SepSceneWriMo 2022 – Day 1 – What is your reason for being?

While I’ve read about SepScene WriMo on ‘Mole’s blog in the past, I never really considered participating. I’m all about the plot; the plot does not happen in a single scene. Scene writing is not my jam. People want to read complete stories.

Or so I thought.

Well, I still kind of think all that, but this time around I figured that – maybe to better my craft – I DO need to make scene writing my jam. One of my fellow BBprompt participants – A.E. – is a master at meticulously crafting a single scene and making it read as more than just a scene. I’m always in awe. Plus, I like to think that people would like to read SOMETHING and since I haven’t been posting as much as I have in some of the previous years… I figured it was time to grab the bull by the horns!

Hence, I’ve decided to attempt SepSceneWriMo, which calls for a scene a day. Not sure how doable that is, but I sure will try. If you choose to embark on the journey with me as a reader, I thank you in advance and await your feedback. Should you choose to join me as a writer – I look forward to reading your scenes!

***

You are not insignificant.

You were created for a reason.

You have a purpose.

The priest’s words still rang in my ears as I turned the key in the ignition.

Hello!” the car greeted me with a display of lights on my dashboard.

“Hello, Ruby!” I replied, gently shifting into reverse and pulling out of the parking lot.

Radio on. Volume setting – seven. Loud enough to hear the music but quiet enough to also hear everything else. Driving at night is not my favorite. It’s the same crazy people as during the day, only driving faster and in low visibility. While I tend to be very rational, I try not to dwell in fear – just a few blocks down the road, a short ride on the highway, and I would be home drinking tea with my girlfriend.

The first set of lights was green, and the second one turned green as I started getting closer, but the final light turned red as I approached.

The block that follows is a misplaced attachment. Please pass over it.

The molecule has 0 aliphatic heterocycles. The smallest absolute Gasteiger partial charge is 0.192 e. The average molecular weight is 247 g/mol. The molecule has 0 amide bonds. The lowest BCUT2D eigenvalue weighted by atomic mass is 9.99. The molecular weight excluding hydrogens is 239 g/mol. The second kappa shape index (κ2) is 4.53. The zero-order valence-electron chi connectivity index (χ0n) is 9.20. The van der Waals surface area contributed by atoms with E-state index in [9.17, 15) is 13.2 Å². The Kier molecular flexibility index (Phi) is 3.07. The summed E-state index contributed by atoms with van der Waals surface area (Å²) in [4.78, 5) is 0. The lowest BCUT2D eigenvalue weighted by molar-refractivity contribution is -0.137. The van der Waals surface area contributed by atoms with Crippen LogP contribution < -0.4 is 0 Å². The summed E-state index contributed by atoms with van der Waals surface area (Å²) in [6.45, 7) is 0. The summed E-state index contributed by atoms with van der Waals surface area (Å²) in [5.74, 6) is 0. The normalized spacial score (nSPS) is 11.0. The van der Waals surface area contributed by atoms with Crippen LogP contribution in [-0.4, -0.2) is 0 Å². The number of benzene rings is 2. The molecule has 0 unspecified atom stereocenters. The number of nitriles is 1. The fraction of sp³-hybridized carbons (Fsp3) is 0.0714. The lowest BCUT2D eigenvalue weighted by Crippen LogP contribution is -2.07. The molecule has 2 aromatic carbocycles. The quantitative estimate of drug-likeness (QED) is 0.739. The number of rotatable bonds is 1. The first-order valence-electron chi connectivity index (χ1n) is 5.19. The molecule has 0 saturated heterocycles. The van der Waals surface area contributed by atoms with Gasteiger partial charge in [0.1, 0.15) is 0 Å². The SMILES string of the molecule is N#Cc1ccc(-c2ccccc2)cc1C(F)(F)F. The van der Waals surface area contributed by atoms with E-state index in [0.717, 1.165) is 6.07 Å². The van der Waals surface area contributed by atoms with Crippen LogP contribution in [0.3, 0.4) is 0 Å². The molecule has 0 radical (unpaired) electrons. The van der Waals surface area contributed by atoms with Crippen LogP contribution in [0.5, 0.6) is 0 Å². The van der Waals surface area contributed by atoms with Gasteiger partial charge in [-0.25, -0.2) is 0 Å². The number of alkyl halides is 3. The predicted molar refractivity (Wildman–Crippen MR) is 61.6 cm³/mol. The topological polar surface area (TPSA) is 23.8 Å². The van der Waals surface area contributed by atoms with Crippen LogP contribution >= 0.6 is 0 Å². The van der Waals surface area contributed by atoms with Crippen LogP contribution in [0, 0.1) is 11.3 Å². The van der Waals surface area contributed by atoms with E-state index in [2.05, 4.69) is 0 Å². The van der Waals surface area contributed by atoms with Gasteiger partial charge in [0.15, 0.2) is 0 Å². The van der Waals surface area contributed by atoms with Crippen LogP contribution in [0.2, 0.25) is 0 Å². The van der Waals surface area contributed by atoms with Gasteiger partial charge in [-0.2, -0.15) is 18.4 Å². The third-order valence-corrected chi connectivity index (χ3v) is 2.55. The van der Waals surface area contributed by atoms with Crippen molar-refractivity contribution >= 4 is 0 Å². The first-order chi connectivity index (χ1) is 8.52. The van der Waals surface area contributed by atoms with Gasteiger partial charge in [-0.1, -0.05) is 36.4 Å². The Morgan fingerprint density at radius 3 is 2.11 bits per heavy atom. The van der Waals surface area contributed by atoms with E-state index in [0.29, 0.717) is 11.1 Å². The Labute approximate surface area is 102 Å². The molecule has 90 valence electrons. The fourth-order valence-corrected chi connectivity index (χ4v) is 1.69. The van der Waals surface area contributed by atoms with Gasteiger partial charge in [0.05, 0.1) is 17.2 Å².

Never a red when you need it (to send a quick text), but always when you don’t (trying to get home before complete nightfall),” I thought as I slowed down and allowed a car to turn from a smaller street into my lane.

“Dude, your lights aren’t on,” I said to the driver who would never hear me. “I’d wanna know. Cops and accidents have a way of delaying you.” I figured and twisted my knob off and back on again in an attempt to try and signal the driver in front of me to turn their headlights on.

But he did not seem to notice. Or maybe he did but thought I was just playing with my ‘toys.’

For maximum effect, I pulled the lever towards me, and the beamers filled the rearview mirror in the car in front of me, blinding the driver.

I let go. Surely, that must have been enough.

The driver in front of me looked at his rearview and jerked his chin up and down.

In response, I lifted my arm and pretend-turned the light knob. He probably thought I was taunting him or something because he did not switch on his lights and instead went back to ignoring me.

Soon enough, the red light turned to green, and the car in front of me and I turned onto the highway ramp. We both started the acceleration process to be able to merge smoothly onto the highway.

Seven minutes and I should be home,” I estimated, based on the level of traffic.

I was in the second from the right lane when I saw a car barreling down on my left. All I could do was shake my head. People being reckless is one thing, but people endangering others…

The car whipped right into my lane and then into the next. No turn signal, no nothing. The wild, wild west.

The loud bang that followed almost caused me to jump in my seat. My entire body trembled as I rounded the bend.

Several yards ahead, I passed by a nasty accident. The car that passed me over was now one with the car that had no lights on.

Should I have done more to get him to put his lights on?” I wondered the entire ride home and beyond.

Stay golden,

SGK signature.png

***

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21 thoughts on “SepSceneWriMo 2022 – Day 1 – What is your reason for being?